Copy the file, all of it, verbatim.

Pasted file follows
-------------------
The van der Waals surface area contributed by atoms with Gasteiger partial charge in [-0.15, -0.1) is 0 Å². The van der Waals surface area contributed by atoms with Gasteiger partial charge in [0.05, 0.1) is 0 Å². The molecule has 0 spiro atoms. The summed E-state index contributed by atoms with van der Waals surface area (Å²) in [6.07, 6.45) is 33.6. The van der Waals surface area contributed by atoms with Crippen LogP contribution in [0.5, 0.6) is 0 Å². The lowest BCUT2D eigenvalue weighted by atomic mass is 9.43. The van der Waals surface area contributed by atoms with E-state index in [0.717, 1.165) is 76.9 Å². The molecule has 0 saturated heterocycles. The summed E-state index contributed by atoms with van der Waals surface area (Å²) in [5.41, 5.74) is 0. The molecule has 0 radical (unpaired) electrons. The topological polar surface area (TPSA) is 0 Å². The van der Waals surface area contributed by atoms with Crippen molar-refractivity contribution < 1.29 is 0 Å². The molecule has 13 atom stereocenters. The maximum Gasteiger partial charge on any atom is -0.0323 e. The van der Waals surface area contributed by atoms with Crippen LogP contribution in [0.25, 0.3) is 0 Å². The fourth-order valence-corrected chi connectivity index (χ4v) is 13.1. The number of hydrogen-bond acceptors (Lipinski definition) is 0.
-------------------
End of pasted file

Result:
The van der Waals surface area contributed by atoms with Gasteiger partial charge in [-0.15, -0.1) is 0 Å². The van der Waals surface area contributed by atoms with Gasteiger partial charge in [0.05, 0.1) is 0 Å². The molecule has 0 spiro atoms. The summed E-state index contributed by atoms with van der Waals surface area (Å²) in [6.07, 6.45) is 33.6. The van der Waals surface area contributed by atoms with Crippen LogP contribution in [0.5, 0.6) is 0 Å². The lowest BCUT2D eigenvalue weighted by atomic mass is 9.43. The van der Waals surface area contributed by atoms with E-state index in [0.717, 1.165) is 76.9 Å². The molecule has 0 saturated heterocycles. The summed E-state index contributed by atoms with van der Waals surface area (Å²) in [5.41, 5.74) is 0. The molecule has 0 radical (unpaired) electrons. The topological polar surface area (TPSA) is 0 Å². The van der Waals surface area contributed by atoms with Crippen molar-refractivity contribution < 1.29 is 0 Å². The molecule has 13 atom stereocenters. The maximum Gasteiger partial charge on any atom is -0.0323 e. The van der Waals surface area contributed by atoms with Crippen LogP contribution in [0.25, 0.3) is 0 Å². The fourth-order valence-corrected chi connectivity index (χ4v) is 13.1. The number of hydrogen-bond acceptors (Lipinski definition) is 0.